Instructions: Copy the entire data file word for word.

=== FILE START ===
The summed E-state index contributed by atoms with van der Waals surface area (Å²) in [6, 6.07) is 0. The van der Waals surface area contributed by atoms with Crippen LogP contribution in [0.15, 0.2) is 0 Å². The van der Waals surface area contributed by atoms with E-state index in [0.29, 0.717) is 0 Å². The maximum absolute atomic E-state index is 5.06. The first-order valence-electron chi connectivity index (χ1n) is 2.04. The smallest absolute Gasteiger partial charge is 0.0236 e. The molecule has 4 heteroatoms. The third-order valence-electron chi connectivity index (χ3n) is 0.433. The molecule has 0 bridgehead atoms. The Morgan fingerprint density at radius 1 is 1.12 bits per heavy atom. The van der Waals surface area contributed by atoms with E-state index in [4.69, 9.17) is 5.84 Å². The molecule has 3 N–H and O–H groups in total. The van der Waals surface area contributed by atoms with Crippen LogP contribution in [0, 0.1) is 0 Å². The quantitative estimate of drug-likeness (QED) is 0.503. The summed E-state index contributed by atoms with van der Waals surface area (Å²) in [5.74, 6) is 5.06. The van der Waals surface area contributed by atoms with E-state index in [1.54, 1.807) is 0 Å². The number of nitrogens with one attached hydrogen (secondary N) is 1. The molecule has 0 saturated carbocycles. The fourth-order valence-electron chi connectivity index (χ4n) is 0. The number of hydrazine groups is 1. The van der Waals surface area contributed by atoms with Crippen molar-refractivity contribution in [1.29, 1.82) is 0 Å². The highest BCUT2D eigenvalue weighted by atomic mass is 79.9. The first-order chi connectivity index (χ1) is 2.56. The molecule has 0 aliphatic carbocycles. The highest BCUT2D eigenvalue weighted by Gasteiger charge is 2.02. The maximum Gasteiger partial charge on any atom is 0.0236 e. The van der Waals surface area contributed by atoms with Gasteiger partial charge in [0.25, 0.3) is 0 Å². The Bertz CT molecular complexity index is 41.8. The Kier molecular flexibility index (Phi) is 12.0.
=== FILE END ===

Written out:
The summed E-state index contributed by atoms with van der Waals surface area (Å²) in [6, 6.07) is 0. The van der Waals surface area contributed by atoms with Crippen LogP contribution in [0.15, 0.2) is 0 Å². The van der Waals surface area contributed by atoms with E-state index in [0.29, 0.717) is 0 Å². The maximum absolute atomic E-state index is 5.06. The first-order valence-electron chi connectivity index (χ1n) is 2.04. The smallest absolute Gasteiger partial charge is 0.0236 e. The molecule has 4 heteroatoms. The third-order valence-electron chi connectivity index (χ3n) is 0.433. The molecule has 0 bridgehead atoms. The Morgan fingerprint density at radius 1 is 1.12 bits per heavy atom. The van der Waals surface area contributed by atoms with E-state index in [4.69, 9.17) is 5.84 Å². The molecule has 3 N–H and O–H groups in total. The van der Waals surface area contributed by atoms with Crippen LogP contribution in [0, 0.1) is 0 Å². The quantitative estimate of drug-likeness (QED) is 0.503. The summed E-state index contributed by atoms with van der Waals surface area (Å²) in [5.74, 6) is 5.06. The van der Waals surface area contributed by atoms with E-state index in [1.54, 1.807) is 0 Å². The number of nitrogens with one attached hydrogen (secondary N) is 1. The molecule has 0 saturated carbocycles. The fourth-order valence-electron chi connectivity index (χ4n) is 0. The number of hydrazine groups is 1. The van der Waals surface area contributed by atoms with Crippen molar-refractivity contribution in [1.29, 1.82) is 0 Å². The highest BCUT2D eigenvalue weighted by atomic mass is 79.9. The first-order chi connectivity index (χ1) is 2.56. The molecule has 0 aliphatic carbocycles. The highest BCUT2D eigenvalue weighted by Gasteiger charge is 2.02. The maximum Gasteiger partial charge on any atom is 0.0236 e. The van der Waals surface area contributed by atoms with Gasteiger partial charge in [0.25, 0.3) is 0 Å². The Bertz CT molecular complexity index is 41.8. The Kier molecular flexibility index (Phi) is 12.0.